Tissue and Organ Homotransplantation
Homotransplantation is the transfer of tissue from one individual to another of the same species. Before 1944 homotransplantation of skin had been achieved permanently only between identical twins. While temporary survival of skin between nonrelated individuals had been reported, permanent survivals were unkonwn. In that year, Peter Brian Medawar reported that a second homograft of skin from the same donor rabbit to the same recipient rabbit was rejected more rapidly than the first. His observation suggested that a sensitivity reaction was stimulated in the recipient rabbit—possibly similar to the better-understood antigen-antibody reaction against a foreign protein. Widespread interest was aroused among plastic surgeons, internists, immunologists, and others to find a solution to this challenging and potentially far-reaching problem. A prolonged survival of skin grafts has been reported in the seriously burned individual who lacks ability to produce antibodies in abundance. In addition, similar survivals have been reported in individuals suffering from agam-maglobulinemia, a condition in which antibodies cannot be produced; and in persons whose ability to produce antibodies has been decreased by X-ray irradiation.
A sequel has been the successful transfer of a functioning kidney as a lifesaving measure from one of identical twins to his twin brother ill with a fatal kidney disease. Not only have there been a number of successes between identical twins, but also successes in the transfer of a kidney between nonidentical members of the same family as the resistance of the recipient has been reduced by irradiation. Because there are close relationships between homotransplant survivals and problems of the growth and homo-transplant rejection and control of cancer, many studies on homotransplantation are being carried out on lower animals. Interesting peculiarities exist in certain animal strains—for example, in dizygotic freemartin cattle, nonidentical male and female twins that share a common circulation in utero and are "tolerant" to one another's skin graft. Rupert E. Billingham has duplicated this condition in the mouse.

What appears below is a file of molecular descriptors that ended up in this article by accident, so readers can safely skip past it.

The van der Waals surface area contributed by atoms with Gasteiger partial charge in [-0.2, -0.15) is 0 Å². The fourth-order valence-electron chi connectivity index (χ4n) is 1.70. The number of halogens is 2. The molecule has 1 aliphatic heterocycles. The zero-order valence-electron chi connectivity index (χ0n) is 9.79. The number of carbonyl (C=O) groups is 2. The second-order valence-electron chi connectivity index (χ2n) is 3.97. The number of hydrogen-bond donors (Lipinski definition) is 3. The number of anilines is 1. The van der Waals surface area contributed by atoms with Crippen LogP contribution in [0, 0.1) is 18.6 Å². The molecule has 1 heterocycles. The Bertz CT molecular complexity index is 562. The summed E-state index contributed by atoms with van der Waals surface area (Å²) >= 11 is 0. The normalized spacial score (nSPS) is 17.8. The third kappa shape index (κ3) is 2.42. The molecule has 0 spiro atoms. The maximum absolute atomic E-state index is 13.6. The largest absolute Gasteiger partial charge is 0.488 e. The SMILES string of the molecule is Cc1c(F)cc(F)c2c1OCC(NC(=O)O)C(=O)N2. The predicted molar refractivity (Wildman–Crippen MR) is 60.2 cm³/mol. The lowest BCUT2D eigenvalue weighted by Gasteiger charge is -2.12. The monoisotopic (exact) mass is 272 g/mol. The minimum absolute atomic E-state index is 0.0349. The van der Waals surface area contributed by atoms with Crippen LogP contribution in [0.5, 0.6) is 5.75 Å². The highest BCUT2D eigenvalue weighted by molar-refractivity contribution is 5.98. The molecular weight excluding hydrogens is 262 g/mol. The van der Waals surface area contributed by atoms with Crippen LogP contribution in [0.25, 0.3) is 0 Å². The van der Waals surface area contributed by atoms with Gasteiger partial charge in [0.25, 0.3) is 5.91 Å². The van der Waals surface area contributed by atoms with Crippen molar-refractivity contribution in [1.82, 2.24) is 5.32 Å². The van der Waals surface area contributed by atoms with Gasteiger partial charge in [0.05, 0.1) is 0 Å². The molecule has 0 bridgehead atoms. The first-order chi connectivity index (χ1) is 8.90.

The rejection of a homograft is unrelated to blood types, and no skin types have yet been demonstrated. Since rejection requires contact with the cells of the host, the homograft can be protected if it is enclosed in a diffusion chamber from which cells are excluded.